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Augmented Reality or Futuristic Invasion of Privacy?

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Like it or not, the web is getting more and more interconnected to the “real” world — in part by what some call “augmented reality” apps, which allow Google Goggles (s goog) to recognize physical objects when you point your mobile device at them, or have Yelp show you reviews of nearby restaurants hovering in the air as you hold up your phone. This is all wonderful and Star Trek-like, but what are the privacy implications of this kind of technology? Take just one recent example of the trend: an iPhone and Android app called “Sex Offender Tracker,” which shows you the location of any registered sex offenders in your area.

It sounds like a joke, or a Saturday Night Live skit — an impression that isn’t helped by the fact that app-maker BeenVerified (which runs a criminal background-check service), is using Antoine Dodson as its pitchman in a YouTube video commercial for the product. In case you aren’t familiar with him, Dodson is an Alabama resident who became famous earlier this year after an interview he gave to a local TV station about a sexual assault on his sister was turned into a YouTube viral hit that eventually made it to iTunes (and earned Dodson enough to buy a house). In the promotional video, embedded below, Dodson holds up his phone and the app shows a series of red exclamation marks superimposed on the surroundings, with each denoting a registered sex offender.

[inline-pro-content] Obviously, sexual offenses are not a joke. And the ability to use your phone to see important information about your neighborhood or the place you happen to be has the potential to be hugely valuable. But do we really want apps that can pull up a person’s criminal history and other details about his or her life and show it to us in real-time as we watch them walk down the street? At the moment, it’s only a sex-offender tracking app — but what’s to stop other companies or apps from pulling up anyone’s credit history, tax records or a list of criminal offenses and superimposing them on your face as you shop for groceries?

As Om noted recently, services like Rapleaf have all kinds of data about you, compiled from various public databases and the history of your movements around the web and various social networks. The potential for real-time invasions of privacy seems to be escalating, and it’s not just celebrities any more who are subject to services such as, which shows you real-time encounters with celebrities “in the wild.” When came out with its Gawker Stalker tool — a similar celebrity tracker — in 2006, there was outrage at the invasion of privacy it represented. Now such things are ho hum. And they are becoming more a reality of life for everyone, not just “stars.”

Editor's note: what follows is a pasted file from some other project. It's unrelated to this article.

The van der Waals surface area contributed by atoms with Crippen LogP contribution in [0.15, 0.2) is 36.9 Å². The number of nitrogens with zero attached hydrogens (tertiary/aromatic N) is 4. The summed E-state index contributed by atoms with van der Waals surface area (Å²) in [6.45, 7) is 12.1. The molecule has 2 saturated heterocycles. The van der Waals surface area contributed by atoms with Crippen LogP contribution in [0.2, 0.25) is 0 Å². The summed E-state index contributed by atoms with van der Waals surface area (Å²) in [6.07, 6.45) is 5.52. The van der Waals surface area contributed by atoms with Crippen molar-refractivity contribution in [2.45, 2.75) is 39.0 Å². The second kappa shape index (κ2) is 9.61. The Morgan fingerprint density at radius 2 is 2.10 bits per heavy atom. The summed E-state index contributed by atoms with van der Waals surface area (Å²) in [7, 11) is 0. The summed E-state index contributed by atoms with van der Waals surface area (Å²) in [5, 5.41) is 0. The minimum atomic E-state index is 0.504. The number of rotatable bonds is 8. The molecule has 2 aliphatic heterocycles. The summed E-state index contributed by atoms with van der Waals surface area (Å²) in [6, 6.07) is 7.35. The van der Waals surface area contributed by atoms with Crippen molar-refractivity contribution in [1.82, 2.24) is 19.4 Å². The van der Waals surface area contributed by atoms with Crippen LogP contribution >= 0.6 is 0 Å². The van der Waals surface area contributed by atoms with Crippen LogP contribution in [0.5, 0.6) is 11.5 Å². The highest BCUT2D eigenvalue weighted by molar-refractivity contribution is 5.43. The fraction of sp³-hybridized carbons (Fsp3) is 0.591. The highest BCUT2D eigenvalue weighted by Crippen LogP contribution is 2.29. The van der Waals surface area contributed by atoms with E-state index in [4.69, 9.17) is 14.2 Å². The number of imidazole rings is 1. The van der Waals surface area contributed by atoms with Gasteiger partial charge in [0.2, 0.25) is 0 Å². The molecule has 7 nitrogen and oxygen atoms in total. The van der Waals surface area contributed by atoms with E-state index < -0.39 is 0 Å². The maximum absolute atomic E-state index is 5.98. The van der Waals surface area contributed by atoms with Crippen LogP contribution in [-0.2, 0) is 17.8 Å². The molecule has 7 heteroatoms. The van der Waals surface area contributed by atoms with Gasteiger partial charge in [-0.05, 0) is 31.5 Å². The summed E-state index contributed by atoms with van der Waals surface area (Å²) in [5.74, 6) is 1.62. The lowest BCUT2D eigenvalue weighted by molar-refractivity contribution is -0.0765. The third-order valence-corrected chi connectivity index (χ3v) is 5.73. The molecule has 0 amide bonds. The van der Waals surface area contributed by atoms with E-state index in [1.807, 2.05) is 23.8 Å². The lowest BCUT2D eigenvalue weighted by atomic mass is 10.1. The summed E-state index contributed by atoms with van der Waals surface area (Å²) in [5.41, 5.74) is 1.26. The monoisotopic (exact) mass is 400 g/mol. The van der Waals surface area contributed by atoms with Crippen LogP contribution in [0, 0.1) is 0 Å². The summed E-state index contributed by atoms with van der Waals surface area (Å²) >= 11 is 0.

It may be true that on the Internet you have no privacy, as Sun Microsystems CEO Scott McNealy said in 1999 (and as this humorous Venn diagram of the intersection between the Internet and privacy illustrates) but not everyone is comfortable with that bargain. The trials and tribulations of Facebook and its attempts to balance privacy and social sharing are evidence of that, as the company continues to face lawsuits and government inquiries. Meanwhile, Google CEO Eric Schmidt told an interviewer that if people don’t like the fact that the company is recording pictures of their homes via its Street View cars, “you can just move.” We’re assuming that’s a bad joke — or maybe not.

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19 Responses to “Augmented Reality or Futuristic Invasion of Privacy?”

  1. I have a question for David around how the system is kept relevant please?

    I have young children and think the idea is good but my question is how do you keep the data up to date? For example – if the address shown in the program was an offenders address it may be that the offender has now moved. If that was to happen then how long does it take before you remove the ‘flag’ off the address which now could be home to an ‘innocent’? A community could think there is an offender present when there is not which could create a difficult situation. The thing about AR is that it is by definition ‘real’ and so people will think it’s factual.

    Equally a community could think that an address is ‘safe’ without knowing that a new tennant is an offender.

    I wonder if there’s a responsibility here for the publisher to ensure the quality of his information?

    In simple terms; do you ‘flag’ the person or the address. If you flag the address how current is your information and how ofter do you / can you refresh it?

  2. What do they do about errors? EVERY large database contains errors of fact. If I move into a house that was previously occupied by a serial rapist, do I have to worry about waking up to the smell of smoke and the crash of Molotov cocktails through my windows? Even if the system correctly marks an address as that of a Registered Sex Offender, is he a child-murderer or someone who got caught taking a whiz behind a tree in a city park?

  3. Daniel Vano

    As many have already mentioned, this information is already available to the general public via the web (so I will not go into it further).

    I often get a little downhearted by people referring to AR in a negative way. Of course, people are concerned, perhaps rightly so, of the invasion of privacy the technology may one day bring. As one comment said, how long will it be before other information is accessed?

    But for me, the technology can bring so much more. Check this out for example. This application allows users to virtually ‘try on’ products from the comfort of their own home, scrutinising each item in the process using the onscreen zoom and rotate options.